A Mars rover is a motor vehicle that travels across the surface of the planet Mars upon arrival. Rovers have several advantages over stationary landers: they examine more territory, they can be directed to interesting features, they can place themselves in sunny positions to weather winter months, and they can advance the knowledge of how to perform very remote robotic vehicle control.
There have been four successful robotically operated Mars rovers, all managed by the Jet Propulsion Laboratory: Sojourner, Opportunity, Spirit and Curiosity. On January 24, 2016, NASA reported that current studies on Mars by Curiosity and Opportunity (the latter now defunct) would be searching for evidence of ancient life, including a biosphere based on autotrophic, chemotrophic or chemolithoautotrophic microorganisms, as well as ancient water, including fluvio-lacustrine environments (plains related to ancient rivers or lakes) that may have been habitable. The search for evidence of habitability, taphonomy (related to fossils), and organic carbon on Mars is now a primary NASA objective. In June 2018, Opportunity went out of contact after going into hibernation mode in a dust storm. NASA declared the end of the Opportunity mission on February 13, 2019, after numerous failures to wake up the rover.
Mars 2, Mars 3 were physically tethered probes; Sojourner was dependent on the Mars Pathfinder base station for communication with Earth; MER-A & B and Curiosity were on their own. As of February 2019, Curiosity is still active, while Spirit, Opportunity, and Sojourner completed their missions before losing contact.
Six rovers have been dispatched to Mars:
- Mars 2, Prop-M rover, 1971, Mars 2 landing failed taking Prop-M with it. The Mars 2 and 3 spacecraft from the Soviet Union had identical 4.5 kg Prop-M rovers. They were to move on skis while connected to the landers with cables.
- Mars 3, Prop-M rover, 1971, lost when Mars 3 lander stopped communicating about 20 seconds after landing.
- Sojourner rover, Mars Pathfinder, landed successfully on July 4, 1997. Communications were lost on September 27, 1997.
- Spirit (MER-A), Mars Exploration Rover, launched on June 10, 2003, and landed on January 4, 2004. Nearly 6 years after the original mission limit, Spirit had covered a total distance of 7.73 km (4.80 mi) but its wheels became trapped in sand. The last communication received from the rover was on March 22, 2010, and NASA ceased attempts to re-establish communication on May 25, 2011.
- Opportunity (MER-B), Mars Exploration Rover, launched on July 7, 2003 and landed on January 25, 2004. Opportunity surpassed the previous records for longevity at 5,352 sols (5498 Earth days from landing to mission end; 15 Earth years or 8 Martian years) and coverance of 45.16 km (28.06 mi). The rover sent its last status on 10 June 2018 when a global 2018 Mars dust storm blocked the sunlight needed to recharge its batteries. After hundreds of attempts to reactivate the rover, NASA declared the mission complete on February 13, 2019.
- Curiosity of the Mars Science Laboratory (MSL) mission by NASA, was launched November 26, 2011 and landed at the Aeolis Palus plain near Aeolis Mons (informally "Mount Sharp") in Gale Crater on August 6, 2012. The Curiosity rover is still operational as of February 2020.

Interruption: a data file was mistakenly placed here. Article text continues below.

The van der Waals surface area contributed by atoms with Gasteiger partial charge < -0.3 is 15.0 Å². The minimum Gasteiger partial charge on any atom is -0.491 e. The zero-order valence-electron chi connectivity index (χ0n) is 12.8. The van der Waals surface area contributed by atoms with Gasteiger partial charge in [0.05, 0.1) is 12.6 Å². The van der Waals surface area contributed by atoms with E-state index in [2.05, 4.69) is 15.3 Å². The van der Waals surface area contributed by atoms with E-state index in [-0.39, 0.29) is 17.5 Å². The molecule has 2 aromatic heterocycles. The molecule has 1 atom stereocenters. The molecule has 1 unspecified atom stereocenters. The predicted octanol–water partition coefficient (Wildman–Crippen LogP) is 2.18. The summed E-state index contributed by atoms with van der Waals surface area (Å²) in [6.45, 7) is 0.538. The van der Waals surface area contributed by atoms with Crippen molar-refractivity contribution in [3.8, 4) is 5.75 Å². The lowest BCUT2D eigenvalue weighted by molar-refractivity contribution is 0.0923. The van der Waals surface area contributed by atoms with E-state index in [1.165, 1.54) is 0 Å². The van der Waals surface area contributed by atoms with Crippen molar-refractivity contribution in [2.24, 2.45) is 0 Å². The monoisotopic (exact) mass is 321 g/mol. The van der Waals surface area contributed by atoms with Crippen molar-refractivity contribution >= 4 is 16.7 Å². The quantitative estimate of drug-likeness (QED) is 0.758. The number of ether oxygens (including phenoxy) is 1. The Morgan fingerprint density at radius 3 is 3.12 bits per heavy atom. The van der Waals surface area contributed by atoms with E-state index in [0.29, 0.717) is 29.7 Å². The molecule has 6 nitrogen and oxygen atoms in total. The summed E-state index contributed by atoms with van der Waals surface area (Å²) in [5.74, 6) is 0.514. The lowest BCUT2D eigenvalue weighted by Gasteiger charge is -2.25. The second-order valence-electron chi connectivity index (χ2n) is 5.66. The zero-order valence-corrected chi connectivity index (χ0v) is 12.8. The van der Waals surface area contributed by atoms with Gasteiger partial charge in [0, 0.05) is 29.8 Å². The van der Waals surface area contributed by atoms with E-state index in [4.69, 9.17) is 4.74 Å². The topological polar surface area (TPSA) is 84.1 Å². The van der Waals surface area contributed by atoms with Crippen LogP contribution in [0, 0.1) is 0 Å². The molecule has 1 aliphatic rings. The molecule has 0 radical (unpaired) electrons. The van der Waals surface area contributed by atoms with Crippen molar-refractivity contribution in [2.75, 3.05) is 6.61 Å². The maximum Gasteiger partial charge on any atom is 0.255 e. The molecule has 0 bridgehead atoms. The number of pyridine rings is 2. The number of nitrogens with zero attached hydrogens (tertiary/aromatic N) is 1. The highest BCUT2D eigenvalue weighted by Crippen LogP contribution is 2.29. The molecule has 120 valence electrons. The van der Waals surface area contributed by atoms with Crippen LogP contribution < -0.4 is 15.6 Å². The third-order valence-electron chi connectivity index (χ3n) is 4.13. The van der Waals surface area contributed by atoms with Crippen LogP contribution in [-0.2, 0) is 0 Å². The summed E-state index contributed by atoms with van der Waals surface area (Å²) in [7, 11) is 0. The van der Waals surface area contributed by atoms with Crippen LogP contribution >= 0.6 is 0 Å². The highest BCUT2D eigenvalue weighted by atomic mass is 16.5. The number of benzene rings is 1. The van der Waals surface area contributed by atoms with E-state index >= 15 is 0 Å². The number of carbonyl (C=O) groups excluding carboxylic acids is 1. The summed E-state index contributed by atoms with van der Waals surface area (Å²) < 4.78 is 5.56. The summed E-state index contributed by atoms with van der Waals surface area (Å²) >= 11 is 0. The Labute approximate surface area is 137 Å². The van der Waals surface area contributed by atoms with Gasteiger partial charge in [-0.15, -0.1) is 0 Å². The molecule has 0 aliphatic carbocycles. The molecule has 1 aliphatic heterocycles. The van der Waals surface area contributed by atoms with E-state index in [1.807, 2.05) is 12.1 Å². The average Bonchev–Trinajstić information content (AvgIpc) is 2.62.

All the following rovers are scheduled to launch in July 2020:
- Rosalind Franklin, the European-Russian ExoMars rover
- Mars 2020, a NASA rover
- Huoxing-1 (HX-1), a Chinese project
- Astrobiology Field Laboratory, proposed in the 2000-2010 period as a follow on to MSL.
- Mars Astrobiology Explorer-Cacher (MAX-C), cancelled 2011
- Mars Surveyor 2001 rover,
- Zephyr rover, would use a rigid sail for wind propulsion.
- Mars Tumbleweed Rover, a spherical wind-propelled rover.
- In 2018, a kind of cushion-air rover was proposed, which in contrast with traditional hovercrafts does not use blowers to pressurize the gas in the chamber but rather uses stored pressurized CO2 obtained from a freezing process which does not require mechanical compression.
Examples of instruments
Examples of instruments onboard landed rovers include:
- Alpha particle X-ray spectrometer (MPF + MER + MSL)
- CheMin (MSL)
- Chemistry and Camera complex (MSL)
- Dynamic Albedo of Neutrons (MSL)
- Hazcam (MER + MSL)
- MarsDial (MER + MSL)
- Materials Adherence Experiment (MPF)
- MIMOS II (MER)
- Mini-TES (MER)
- Mars Hand Lens Imager (MSL)
- Navcam (MER + MSL)
- Pancam (MER)
- Rock Abrasion Tool (MER)
- Radiation assessment detector (MSL)
- Rover Environmental Monitoring Station (MSL)
- Sample Analysis at Mars (MSL)
Locations of Mars rovers, in context
NASA Mars rover goals (circa 2010s)
NASA distinguishes between "mission" objectives and "science" objectives. Mission objectives are related to progress in space technology and development processes. Science objectives are met by the instruments during their mission in space.
The science instruments are chosen and designed based on the science objectives and goals. The primary goal of the Spirit and Opportunity rovers was to investigate "the history of water on Mars".
The four science goals of NASA's long-term Mars Exploration Program are:
- Determine whether life ever arose on Mars
- Characterize the climate of Mars
- Characterize the geology of Mars
- Prepare for human exploration of Mars
Soviet Mars rover Prop-M (1972)
- Comparison of embedded computer systems on board the Mars rovers
- Crewed Mars rover
- Curiosity rover
- ExoMars Lander
- InSight lander
- List of artificial objects on Mars
- List of rovers on extraterrestrial bodies
- Mars Exploration Rover
- Mars Pathfinder
- Mars Reconnaissance Orbiter
- Mars 2020 rover mission
- Odyssey orbiter
- Radiation hardening
- Scientific information from the Mars Exploration Rover mission
- Sojourner rover
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